In 1987, President Reagan nominated Robert Bork to the Supreme Court which sparked one of the most bitter nomination battles in modern history. During this fight, a local Washington weekly published a story creating a psychological profile of the Judge based on records from his video store. While Bork’s nomination was defeated 42-58, there is at least one lasting legacy – Video Privacy Protection Act(VPPA) of 1988 (18 U.S.C. § 2710) which provides
A video tape service provider who knowingly discloses, to any person, personally identifiable information concerning any consumer of such provider shall be liable to the aggrieved person , , , (A) actual damages but not less than liquidated damages in an amount of $2,500; (B) punitive damages; (C) reasonable attorneys’ fees and other litigation costs reasonably incurred; and (D) such other preliminary and equitable relief as the court determines to be appropriate.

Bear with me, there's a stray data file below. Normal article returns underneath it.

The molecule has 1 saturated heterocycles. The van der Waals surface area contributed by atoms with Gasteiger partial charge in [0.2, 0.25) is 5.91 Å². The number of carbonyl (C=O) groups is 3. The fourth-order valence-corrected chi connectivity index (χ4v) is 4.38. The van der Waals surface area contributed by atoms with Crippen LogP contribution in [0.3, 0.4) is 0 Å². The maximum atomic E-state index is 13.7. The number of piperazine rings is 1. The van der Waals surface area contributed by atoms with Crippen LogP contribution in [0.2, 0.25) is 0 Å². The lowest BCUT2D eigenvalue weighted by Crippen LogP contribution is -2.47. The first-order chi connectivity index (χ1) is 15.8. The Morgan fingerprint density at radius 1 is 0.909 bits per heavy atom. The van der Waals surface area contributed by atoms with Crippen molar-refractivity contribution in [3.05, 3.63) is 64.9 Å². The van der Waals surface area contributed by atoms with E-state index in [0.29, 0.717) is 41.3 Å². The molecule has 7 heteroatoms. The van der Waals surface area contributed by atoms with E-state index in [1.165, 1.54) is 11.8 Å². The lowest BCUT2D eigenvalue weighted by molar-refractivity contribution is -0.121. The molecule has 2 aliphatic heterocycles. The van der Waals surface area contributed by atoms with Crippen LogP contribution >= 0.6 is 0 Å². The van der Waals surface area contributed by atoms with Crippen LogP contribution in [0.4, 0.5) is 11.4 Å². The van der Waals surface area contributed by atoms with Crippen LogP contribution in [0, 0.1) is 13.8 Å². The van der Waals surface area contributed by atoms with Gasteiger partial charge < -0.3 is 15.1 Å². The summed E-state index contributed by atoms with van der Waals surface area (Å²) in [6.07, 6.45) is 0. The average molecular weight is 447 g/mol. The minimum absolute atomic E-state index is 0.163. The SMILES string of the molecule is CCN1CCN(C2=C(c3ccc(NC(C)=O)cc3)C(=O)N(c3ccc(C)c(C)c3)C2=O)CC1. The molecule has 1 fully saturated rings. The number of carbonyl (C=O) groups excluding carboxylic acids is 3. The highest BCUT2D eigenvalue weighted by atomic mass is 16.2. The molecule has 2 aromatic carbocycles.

Jump forward 24 years and Hulu is facing a class action alleging that it shared information on streaming videos watched by users to advertisers without prior consent in violation of the VPPA, which could trigger substantial statutory damages.
Naturally that is something business procure insurance for and Hulu does in fact have advertising coverage. One of the benefits of such coverage is that you know who will sue you in the event you have a potentially substantial claim – as Hulu’s carrier recently did in contending the allegations of the complaint do not trigger any obligation under the policy.
More Info: Hulu Sued By Insurance Company Over Privacy Violation Claims, Hollywood Reporter; Consumers Argue Video Privacy Law Applies To Web Streams, Online Media Daily; Amended Class Action Complaint Below.